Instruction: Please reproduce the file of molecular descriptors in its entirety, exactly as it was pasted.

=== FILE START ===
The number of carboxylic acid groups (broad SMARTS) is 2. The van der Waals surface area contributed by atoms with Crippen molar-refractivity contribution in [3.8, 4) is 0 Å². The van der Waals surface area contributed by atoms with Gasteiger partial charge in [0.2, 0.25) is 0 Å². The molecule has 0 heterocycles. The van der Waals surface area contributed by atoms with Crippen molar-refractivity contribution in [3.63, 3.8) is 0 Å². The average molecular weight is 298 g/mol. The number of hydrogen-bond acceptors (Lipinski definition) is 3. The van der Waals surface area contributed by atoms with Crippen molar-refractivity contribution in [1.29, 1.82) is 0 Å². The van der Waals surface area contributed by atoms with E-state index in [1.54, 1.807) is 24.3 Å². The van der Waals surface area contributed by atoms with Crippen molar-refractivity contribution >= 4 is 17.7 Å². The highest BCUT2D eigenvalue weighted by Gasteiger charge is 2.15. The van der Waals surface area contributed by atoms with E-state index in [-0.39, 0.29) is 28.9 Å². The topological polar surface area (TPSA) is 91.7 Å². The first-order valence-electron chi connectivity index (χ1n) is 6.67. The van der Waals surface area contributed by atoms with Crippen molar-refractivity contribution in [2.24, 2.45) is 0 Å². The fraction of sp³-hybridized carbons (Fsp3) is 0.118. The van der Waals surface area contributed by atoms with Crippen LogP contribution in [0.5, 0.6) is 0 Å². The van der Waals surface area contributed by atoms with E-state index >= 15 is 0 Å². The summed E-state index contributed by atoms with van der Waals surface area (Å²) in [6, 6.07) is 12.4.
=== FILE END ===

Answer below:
The number of carboxylic acid groups (broad SMARTS) is 2. The van der Waals surface area contributed by atoms with Crippen molar-refractivity contribution in [3.8, 4) is 0 Å². The van der Waals surface area contributed by atoms with Gasteiger partial charge in [0.2, 0.25) is 0 Å². The molecule has 0 heterocycles. The van der Waals surface area contributed by atoms with Crippen molar-refractivity contribution in [3.63, 3.8) is 0 Å². The average molecular weight is 298 g/mol. The number of hydrogen-bond acceptors (Lipinski definition) is 3. The van der Waals surface area contributed by atoms with Crippen molar-refractivity contribution in [1.29, 1.82) is 0 Å². The van der Waals surface area contributed by atoms with E-state index in [1.54, 1.807) is 24.3 Å². The van der Waals surface area contributed by atoms with Crippen molar-refractivity contribution >= 4 is 17.7 Å². The highest BCUT2D eigenvalue weighted by Gasteiger charge is 2.15. The van der Waals surface area contributed by atoms with E-state index in [-0.39, 0.29) is 28.9 Å². The topological polar surface area (TPSA) is 91.7 Å². The first-order valence-electron chi connectivity index (χ1n) is 6.67. The van der Waals surface area contributed by atoms with Crippen molar-refractivity contribution in [2.24, 2.45) is 0 Å². The fraction of sp³-hybridized carbons (Fsp3) is 0.118. The van der Waals surface area contributed by atoms with Crippen LogP contribution in [0.5, 0.6) is 0 Å². The van der Waals surface area contributed by atoms with E-state index >= 15 is 0 Å². The summed E-state index contributed by atoms with van der Waals surface area (Å²) in [6, 6.07) is 12.4.